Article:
Discovery of Pulsations From the Pulsar J0205+6449 in Snr 3c 58
With the Fermi Gamma-Ray Space Telescope
We report the discovery of -ray pulsations ( GeV) from the young radio and X-ray pulsar PSR J02056449 located in the Galactic supernova remnant 3C 58. Data in the -ray band were acquired by the Large Area Telescope aboard the Fermi Gamma-ray Space Telescope (formerly GLAST), while the radio rotational ephemeris used to fold -rays was obtained using both the Green Bank Telescope and the Lovell telescope at Jodrell Bank. The light curve consists of two peaks separated by cycles which are aligned with the X-ray peaks. The first -ray peak trails the radio pulse by , while its amplitude decreases with increasing energy as for the other -ray pulsars. Spectral analysis of the pulsed -ray emission suggests a simple power law of index with an exponential cut-off at GeV. The first uncertainty is statistical and the second is systematic. The integral -ray photon flux above 0.1 GeV is cm s, which implies for a distance of 3.2 kpc and assuming a broad fan-like beam a luminosity of ergs s and an efficiency of 0.3%. Finally, we report a 95% upper limit on the flux of 1.7 10 cm s for off-pulse emission from the object.
Subject headings:pulsars: general — stars: neutron
The radio source 3C 58 was recognized early to be a supernova remnant (SNR G130.7+3.1; Caswell 1970), and subsequently classified as a pulsar wind nebula (PWN, also plerion) by (Weiler & Panagia, 1978). Becker et al. (1982) identified an X-ray point source in the heart of 3C 58 as a likely pulsar, and subsequent studies yielded a distance of 3.2 kpc (Roberts et al., 1993). The pulsar J0205+6449 was finally discovered in Chandra X-ray Observatory data, with a period of 65.7 ms, while Rossi X-ray Timing Explorer archives allowed a measurement of the spindown rate of (Murray et al., 2002). Both telescopes observed an X-ray profile with two narrow peaks separated by 0.5 in phase. This was followed by the detection of weak radio pulsations with a pulse averaged flux density of Jy at 1.4 GHz and a sharp pulse of width 2 ms (Camilo et al., 2002). The pulsar has a very high spin-down luminosity of ergs s (the third most energetic of the known Galactic pulsars), a surface magnetic field strength of G, and a characteristic age of 5400 years. It also exhibits a high level of timing noise (Ransom et al., 2004), and at least two glitches have occurred since its discovery (Livingstone et al., 2008). Recently, a study by Livingstone et al. (2009) presented the first measurement of the phase offset between the radio and X-ray pulse, showing that the first X-ray peak lags the radio pulse by .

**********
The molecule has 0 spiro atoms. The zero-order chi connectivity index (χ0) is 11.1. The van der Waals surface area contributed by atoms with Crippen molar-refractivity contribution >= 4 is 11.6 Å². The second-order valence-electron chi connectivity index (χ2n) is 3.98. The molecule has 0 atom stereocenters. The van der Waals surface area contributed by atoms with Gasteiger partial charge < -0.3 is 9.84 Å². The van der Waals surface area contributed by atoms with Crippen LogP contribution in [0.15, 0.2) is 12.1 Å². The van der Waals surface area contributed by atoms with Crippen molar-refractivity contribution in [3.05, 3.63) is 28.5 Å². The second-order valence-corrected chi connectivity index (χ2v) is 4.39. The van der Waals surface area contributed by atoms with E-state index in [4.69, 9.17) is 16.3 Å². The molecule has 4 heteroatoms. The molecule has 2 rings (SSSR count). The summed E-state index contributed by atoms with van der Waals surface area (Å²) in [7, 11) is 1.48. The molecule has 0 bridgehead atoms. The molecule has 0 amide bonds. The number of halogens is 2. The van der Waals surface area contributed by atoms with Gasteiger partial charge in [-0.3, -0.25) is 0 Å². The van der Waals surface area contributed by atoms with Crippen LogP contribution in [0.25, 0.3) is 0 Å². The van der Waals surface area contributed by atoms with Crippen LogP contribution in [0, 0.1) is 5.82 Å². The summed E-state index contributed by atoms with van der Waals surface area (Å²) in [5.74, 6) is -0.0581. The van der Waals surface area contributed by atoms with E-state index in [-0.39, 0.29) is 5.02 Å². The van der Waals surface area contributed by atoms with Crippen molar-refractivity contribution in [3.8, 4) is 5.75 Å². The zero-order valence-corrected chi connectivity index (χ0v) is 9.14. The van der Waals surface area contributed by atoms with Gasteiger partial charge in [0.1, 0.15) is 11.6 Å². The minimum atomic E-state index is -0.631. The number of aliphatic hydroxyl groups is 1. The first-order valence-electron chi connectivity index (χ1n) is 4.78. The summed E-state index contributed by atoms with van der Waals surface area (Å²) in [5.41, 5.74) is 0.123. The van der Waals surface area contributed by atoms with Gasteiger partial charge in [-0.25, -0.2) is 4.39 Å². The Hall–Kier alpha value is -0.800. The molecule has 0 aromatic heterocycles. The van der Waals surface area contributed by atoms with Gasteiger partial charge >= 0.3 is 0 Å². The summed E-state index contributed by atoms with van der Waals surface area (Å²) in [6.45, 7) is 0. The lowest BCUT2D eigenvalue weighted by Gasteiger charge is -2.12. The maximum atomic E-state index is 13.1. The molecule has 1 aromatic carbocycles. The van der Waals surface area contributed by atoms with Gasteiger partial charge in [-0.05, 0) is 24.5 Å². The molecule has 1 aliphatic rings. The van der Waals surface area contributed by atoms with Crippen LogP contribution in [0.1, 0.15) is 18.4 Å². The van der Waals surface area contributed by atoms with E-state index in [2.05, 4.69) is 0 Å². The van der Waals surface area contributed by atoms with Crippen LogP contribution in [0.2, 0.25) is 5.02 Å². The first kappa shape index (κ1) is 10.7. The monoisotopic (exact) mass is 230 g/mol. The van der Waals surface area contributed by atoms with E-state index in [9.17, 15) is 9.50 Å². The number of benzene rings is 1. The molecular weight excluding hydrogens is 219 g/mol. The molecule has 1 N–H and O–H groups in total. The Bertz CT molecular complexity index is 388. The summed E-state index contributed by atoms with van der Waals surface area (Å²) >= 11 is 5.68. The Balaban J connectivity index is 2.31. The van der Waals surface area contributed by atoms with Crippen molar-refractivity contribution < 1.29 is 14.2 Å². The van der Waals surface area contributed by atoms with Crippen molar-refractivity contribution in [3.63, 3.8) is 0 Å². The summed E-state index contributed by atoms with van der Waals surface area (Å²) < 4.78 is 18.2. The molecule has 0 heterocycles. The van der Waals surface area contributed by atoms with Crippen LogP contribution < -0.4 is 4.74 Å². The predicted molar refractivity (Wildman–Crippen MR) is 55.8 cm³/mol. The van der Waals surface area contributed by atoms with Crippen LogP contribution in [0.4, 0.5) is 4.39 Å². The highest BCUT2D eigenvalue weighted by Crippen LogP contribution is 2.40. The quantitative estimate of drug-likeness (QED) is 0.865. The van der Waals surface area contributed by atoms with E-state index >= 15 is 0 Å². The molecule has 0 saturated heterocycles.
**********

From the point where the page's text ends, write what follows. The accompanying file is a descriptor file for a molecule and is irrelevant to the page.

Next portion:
The 3C 58/J0205+6449 system coincides positionally with the 828-year-old historical supernova SN 1181 according to Stephenson (1971) and Stephenson & Green (2002). However, recent investigations of models for the PWN (Chevalier, 2005) and the velocities of both the radio expansion (Bietenholz, 2006) and optical knots (Fesen et al., 2008) imply an age for 3C 58 of several thousand years, closer to the characteristic age of the pulsar than of SN 1181. 3C 58 is similar to the apparently comparably aged Crab nebula (remnant of SN 1054) both having a flat-spectrum radio nebula, non-thermal extended X-ray emission, and point-like X-ray emission due to a central pulsar. But the two objects differ significantly both in luminosity and in size. The radio nebula of 3C 58, although times larger, is less luminous than the Crab by an order of magnitude (Ivanov et al., 2004), while its X-ray luminosity is times smaller (Torii et al., 2000). These disparities could be explained by a different age.
2.1. Radio Timing Observations